In California, Taiwan is the eleventh largest source of FDI through foreign-owned enterprises (FOEs). In 2022, Taiwanese FOEs in California provided 16,148 jobs through 403 firms amounting to $1.72 billion in wages. The top jobs by sector are: wholesale trade, manufacturing, professional/business services, leisure/hospitality, and other services (World Trade Center Los Angeles FDI Report). Several Taiwan-affiliated companies in California are CalChamber members such as: Delta Products Corporation, Kingston Technology, and Super Micro Computer.

Taiwan Economic Information from the Taipei Economic and Cultural Office in Los Angeles (May 2013).

Other Useful Resources:

Quarterly Report on Intellectual Property Rights Protection in Taiwan
Intellectual Property Office, Ministry of Economic Affairs, April – June 2020

Improving Cross-Strait Relations

In the past decade, relations between Taiwan and mainland China have been improving primarily through economic and trade policies. In 2001, Taiwan formally opened direct trade, travel, and postal service from Fujian province in mainland China to the Kinmen and Matsu Islands, which are part of Taiwan but are directly off the coast of China’s Fujian province. These islands (among others) were under dispute between Taiwan and China during the First and Second Taiwan Strait Crises in the 1950s.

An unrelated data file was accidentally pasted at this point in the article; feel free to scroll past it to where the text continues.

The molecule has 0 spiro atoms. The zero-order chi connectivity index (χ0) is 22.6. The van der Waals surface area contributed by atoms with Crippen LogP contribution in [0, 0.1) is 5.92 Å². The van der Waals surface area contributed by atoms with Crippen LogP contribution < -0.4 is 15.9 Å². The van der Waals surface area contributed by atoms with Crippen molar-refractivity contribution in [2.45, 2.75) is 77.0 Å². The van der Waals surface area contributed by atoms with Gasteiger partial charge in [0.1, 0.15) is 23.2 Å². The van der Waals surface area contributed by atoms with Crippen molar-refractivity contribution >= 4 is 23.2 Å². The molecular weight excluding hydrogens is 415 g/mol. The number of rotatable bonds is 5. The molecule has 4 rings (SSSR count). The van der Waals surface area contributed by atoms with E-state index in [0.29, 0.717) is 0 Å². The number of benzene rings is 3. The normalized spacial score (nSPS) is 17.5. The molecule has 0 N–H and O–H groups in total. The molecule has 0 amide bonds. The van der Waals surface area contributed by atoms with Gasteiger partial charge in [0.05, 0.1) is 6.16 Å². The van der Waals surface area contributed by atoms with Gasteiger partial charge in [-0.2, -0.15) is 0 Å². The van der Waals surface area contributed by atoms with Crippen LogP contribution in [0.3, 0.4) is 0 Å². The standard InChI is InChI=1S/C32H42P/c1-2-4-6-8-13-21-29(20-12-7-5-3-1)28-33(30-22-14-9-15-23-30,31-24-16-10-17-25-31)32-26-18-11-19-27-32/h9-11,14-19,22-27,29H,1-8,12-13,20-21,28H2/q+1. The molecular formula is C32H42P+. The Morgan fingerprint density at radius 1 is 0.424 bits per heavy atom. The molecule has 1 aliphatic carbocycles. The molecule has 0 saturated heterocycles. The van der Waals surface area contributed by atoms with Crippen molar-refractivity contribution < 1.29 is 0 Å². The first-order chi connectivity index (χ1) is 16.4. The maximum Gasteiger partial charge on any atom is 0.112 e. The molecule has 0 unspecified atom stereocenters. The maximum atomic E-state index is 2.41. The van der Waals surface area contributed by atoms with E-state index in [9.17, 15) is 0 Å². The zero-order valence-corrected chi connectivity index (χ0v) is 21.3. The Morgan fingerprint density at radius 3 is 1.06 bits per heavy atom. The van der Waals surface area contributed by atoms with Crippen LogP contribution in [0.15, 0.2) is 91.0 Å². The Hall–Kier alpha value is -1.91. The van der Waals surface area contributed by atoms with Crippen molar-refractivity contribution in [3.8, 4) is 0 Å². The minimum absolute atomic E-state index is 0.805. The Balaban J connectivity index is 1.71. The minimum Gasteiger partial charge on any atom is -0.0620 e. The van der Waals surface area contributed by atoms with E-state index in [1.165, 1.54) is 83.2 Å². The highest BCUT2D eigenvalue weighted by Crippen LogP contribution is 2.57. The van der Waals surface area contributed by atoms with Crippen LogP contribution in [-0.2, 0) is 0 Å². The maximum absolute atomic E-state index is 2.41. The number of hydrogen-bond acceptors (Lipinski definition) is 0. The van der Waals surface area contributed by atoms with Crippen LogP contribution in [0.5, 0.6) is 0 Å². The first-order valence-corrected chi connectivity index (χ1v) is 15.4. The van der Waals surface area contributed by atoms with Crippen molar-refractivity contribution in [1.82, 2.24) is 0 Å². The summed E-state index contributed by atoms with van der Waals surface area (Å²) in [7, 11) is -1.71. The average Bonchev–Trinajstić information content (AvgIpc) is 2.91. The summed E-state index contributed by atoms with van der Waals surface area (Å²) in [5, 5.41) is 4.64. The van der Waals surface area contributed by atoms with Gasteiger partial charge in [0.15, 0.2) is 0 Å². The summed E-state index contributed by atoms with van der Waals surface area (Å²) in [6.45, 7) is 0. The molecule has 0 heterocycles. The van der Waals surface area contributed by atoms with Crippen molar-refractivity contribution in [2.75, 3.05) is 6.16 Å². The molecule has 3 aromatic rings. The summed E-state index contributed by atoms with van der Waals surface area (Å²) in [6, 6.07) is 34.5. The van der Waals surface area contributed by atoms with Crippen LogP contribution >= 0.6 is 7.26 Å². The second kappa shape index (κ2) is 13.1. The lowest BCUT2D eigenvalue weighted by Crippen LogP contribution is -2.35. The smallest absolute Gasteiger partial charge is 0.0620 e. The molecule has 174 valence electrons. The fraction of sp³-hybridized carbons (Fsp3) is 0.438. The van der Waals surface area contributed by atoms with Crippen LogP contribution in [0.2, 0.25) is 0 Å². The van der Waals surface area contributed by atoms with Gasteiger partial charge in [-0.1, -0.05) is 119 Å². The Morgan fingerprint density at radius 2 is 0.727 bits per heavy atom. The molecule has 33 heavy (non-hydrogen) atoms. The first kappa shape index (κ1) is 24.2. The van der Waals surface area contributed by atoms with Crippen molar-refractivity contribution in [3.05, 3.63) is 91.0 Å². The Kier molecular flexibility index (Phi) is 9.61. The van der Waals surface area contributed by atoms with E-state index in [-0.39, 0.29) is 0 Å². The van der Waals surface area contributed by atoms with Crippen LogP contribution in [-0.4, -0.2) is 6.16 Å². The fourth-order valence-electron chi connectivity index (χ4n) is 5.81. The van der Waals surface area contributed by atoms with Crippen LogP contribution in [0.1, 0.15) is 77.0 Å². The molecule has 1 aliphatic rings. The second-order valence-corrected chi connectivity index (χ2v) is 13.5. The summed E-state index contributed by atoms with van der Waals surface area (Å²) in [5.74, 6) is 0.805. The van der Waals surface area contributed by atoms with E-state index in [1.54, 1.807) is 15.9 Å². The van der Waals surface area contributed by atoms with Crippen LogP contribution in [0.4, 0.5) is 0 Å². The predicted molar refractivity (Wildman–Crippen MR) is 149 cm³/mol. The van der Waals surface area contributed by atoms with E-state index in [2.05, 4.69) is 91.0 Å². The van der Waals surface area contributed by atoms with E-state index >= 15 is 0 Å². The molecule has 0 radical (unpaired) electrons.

In 2002, direct cross-Strait trade became allowed and was followed in later years by openings in cross-Strait transportation, shipping, tourism, and postal service. It was estimated that more than 1.5 million tourists from mainland China visited Taiwan in 2010. China is Taiwan’s biggest trading partner and Taiwanese investments into mainland China range from $150 to $300 billion. In January 2010, three financial memorandums of understanding came into effect between Taiwan and China regarding banking, securities, and insurance further improving relations.

In June 2010, Taiwan and China signed the Economic Cooperation Framework Agreement (ECFA), a landmark agreement between the two. It is hoped that the ECFA will lead to a future free trade agreement between Taiwan and China, as well as improving cross-Strait relations. Another goal of Taiwan after the ECFA is to create stronger trade pacts with other Asia-Pacific regional powers especially ASEAN and the US.

(Sources: U.S. Department of Commerce, U.S. Department of State, CIA World Factbook)

President Tsai Addresses Taiwan’s Diplomatic, Security, and Economic Challenges at Videoconference Jointly Sponsored by US-Based Think Tanks
Office of the President of Taiwan, August 2020


 CalChamber Met with Representatives from TECO San Francisco

October 18, 2023 (From left to right:) Jason Liu, Economic Secretary, TECO San Francisco; Ellen Chen, Director, Economic Division, TECO San Francisco; Susanne Stirling, VP International Affairs, CalChamber; and Nikki Ellis, International Affairs Specialist, CalChamber. Nikki Ellis was recently invited to Taiwan to participate in the Ministry of Foreign Affairs’ U.S. and Canada Visitor Leadership Program.

CalChamber Meeting with Taiwanese Representatives

(Center) Allan Zaremberg, President and CEO, CalChamber; Joseph Ma, Director General, Taipei Economic and Cultural Office in San Francisco; Susanne Stirling, Vice President of International Affairs, CalChamber; and Simon Lai, Executive Director, Taiwan Trade Center in San Francisco.

On July 2, 2018, the CalChamber met with Taiwanese representatives including Joseph Ma, Director General of the Taipei Economic and Cultural Office in San Francisco and Simon Lai, Executive Director of the Taiwan Trade Center in San Francisco. They were accompanied by representatives of the local Taiwanese business community in Sacramento.


Trade Agreements